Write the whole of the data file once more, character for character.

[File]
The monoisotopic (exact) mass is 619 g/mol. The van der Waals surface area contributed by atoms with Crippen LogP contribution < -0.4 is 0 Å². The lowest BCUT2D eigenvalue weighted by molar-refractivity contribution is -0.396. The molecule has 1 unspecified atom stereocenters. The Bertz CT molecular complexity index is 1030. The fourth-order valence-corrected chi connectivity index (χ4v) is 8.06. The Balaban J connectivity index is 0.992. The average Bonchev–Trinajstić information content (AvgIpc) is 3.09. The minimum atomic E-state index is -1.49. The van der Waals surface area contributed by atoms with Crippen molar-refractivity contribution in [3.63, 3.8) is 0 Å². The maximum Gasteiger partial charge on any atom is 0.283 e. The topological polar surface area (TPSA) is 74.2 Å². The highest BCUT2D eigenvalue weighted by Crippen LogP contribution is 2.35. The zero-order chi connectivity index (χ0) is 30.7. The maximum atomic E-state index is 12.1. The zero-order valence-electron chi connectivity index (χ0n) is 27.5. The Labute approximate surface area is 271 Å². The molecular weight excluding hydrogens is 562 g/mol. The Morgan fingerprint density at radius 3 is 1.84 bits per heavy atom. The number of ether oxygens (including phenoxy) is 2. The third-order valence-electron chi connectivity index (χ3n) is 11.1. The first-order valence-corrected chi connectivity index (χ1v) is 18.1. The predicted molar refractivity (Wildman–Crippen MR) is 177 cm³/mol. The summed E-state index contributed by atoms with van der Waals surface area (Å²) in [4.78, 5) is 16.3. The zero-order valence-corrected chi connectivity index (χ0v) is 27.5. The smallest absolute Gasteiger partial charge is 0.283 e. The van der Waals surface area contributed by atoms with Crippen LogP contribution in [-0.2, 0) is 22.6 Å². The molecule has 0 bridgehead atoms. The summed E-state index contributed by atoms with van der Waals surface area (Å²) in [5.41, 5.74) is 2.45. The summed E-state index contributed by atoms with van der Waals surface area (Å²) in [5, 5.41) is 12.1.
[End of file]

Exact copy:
The monoisotopic (exact) mass is 619 g/mol. The van der Waals surface area contributed by atoms with Crippen LogP contribution < -0.4 is 0 Å². The lowest BCUT2D eigenvalue weighted by molar-refractivity contribution is -0.396. The molecule has 1 unspecified atom stereocenters. The Bertz CT molecular complexity index is 1030. The fourth-order valence-corrected chi connectivity index (χ4v) is 8.06. The Balaban J connectivity index is 0.992. The average Bonchev–Trinajstić information content (AvgIpc) is 3.09. The minimum atomic E-state index is -1.49. The van der Waals surface area contributed by atoms with Crippen molar-refractivity contribution in [3.63, 3.8) is 0 Å². The maximum Gasteiger partial charge on any atom is 0.283 e. The topological polar surface area (TPSA) is 74.2 Å². The highest BCUT2D eigenvalue weighted by Crippen LogP contribution is 2.35. The zero-order chi connectivity index (χ0) is 30.7. The maximum atomic E-state index is 12.1. The zero-order valence-electron chi connectivity index (χ0n) is 27.5. The Labute approximate surface area is 271 Å². The molecular weight excluding hydrogens is 562 g/mol. The Morgan fingerprint density at radius 3 is 1.84 bits per heavy atom. The number of ether oxygens (including phenoxy) is 2. The third-order valence-electron chi connectivity index (χ3n) is 11.1. The first-order valence-corrected chi connectivity index (χ1v) is 18.1. The predicted molar refractivity (Wildman–Crippen MR) is 177 cm³/mol. The summed E-state index contributed by atoms with van der Waals surface area (Å²) in [4.78, 5) is 16.3. The zero-order valence-corrected chi connectivity index (χ0v) is 27.5. The smallest absolute Gasteiger partial charge is 0.283 e. The van der Waals surface area contributed by atoms with Crippen LogP contribution in [-0.2, 0) is 22.6 Å². The molecule has 0 bridgehead atoms. The summed E-state index contributed by atoms with van der Waals surface area (Å²) in [5.41, 5.74) is 2.45. The summed E-state index contributed by atoms with van der Waals surface area (Å²) in [5, 5.41) is 12.1.